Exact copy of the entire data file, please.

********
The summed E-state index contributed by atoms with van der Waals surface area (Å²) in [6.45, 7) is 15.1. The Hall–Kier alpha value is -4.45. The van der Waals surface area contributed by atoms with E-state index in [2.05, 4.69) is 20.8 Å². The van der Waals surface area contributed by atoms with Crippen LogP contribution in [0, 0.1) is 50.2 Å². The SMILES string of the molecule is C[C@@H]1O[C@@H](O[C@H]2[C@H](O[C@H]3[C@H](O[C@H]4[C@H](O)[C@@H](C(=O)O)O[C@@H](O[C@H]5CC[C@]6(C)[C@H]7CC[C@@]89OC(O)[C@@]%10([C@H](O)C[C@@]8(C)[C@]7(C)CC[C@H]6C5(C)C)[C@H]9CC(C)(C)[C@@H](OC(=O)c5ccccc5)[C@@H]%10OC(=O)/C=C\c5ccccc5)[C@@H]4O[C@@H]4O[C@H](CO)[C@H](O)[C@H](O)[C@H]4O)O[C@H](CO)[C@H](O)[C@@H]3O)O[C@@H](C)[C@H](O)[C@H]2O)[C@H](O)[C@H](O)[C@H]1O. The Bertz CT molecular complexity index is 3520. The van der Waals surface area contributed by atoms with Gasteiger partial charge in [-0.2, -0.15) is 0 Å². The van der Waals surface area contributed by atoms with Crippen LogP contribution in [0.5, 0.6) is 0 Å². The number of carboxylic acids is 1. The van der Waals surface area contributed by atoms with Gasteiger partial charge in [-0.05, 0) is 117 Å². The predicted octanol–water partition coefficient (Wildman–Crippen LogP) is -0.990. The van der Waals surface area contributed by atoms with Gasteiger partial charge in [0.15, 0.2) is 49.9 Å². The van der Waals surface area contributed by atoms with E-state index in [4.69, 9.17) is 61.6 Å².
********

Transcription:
The summed E-state index contributed by atoms with van der Waals surface area (Å²) in [6.45, 7) is 15.1. The Hall–Kier alpha value is -4.45. The van der Waals surface area contributed by atoms with E-state index in [2.05, 4.69) is 20.8 Å². The van der Waals surface area contributed by atoms with Crippen LogP contribution in [0, 0.1) is 50.2 Å². The SMILES string of the molecule is C[C@@H]1O[C@@H](O[C@H]2[C@H](O[C@H]3[C@H](O[C@H]4[C@H](O)[C@@H](C(=O)O)O[C@@H](O[C@H]5CC[C@]6(C)[C@H]7CC[C@@]89OC(O)[C@@]%10([C@H](O)C[C@@]8(C)[C@]7(C)CC[C@H]6C5(C)C)[C@H]9CC(C)(C)[C@@H](OC(=O)c5ccccc5)[C@@H]%10OC(=O)/C=C\c5ccccc5)[C@@H]4O[C@@H]4O[C@H](CO)[C@H](O)[C@H](O)[C@H]4O)O[C@H](CO)[C@H](O)[C@@H]3O)O[C@@H](C)[C@H](O)[C@H]2O)[C@H](O)[C@H](O)[C@H]1O. The Bertz CT molecular complexity index is 3520. The van der Waals surface area contributed by atoms with Gasteiger partial charge in [-0.2, -0.15) is 0 Å². The van der Waals surface area contributed by atoms with Crippen LogP contribution in [0.5, 0.6) is 0 Å². The number of carboxylic acids is 1. The van der Waals surface area contributed by atoms with Gasteiger partial charge in [-0.05, 0) is 117 Å². The predicted octanol–water partition coefficient (Wildman–Crippen LogP) is -0.990. The van der Waals surface area contributed by atoms with Gasteiger partial charge in [0.15, 0.2) is 49.9 Å². The van der Waals surface area contributed by atoms with E-state index in [4.69, 9.17) is 61.6 Å².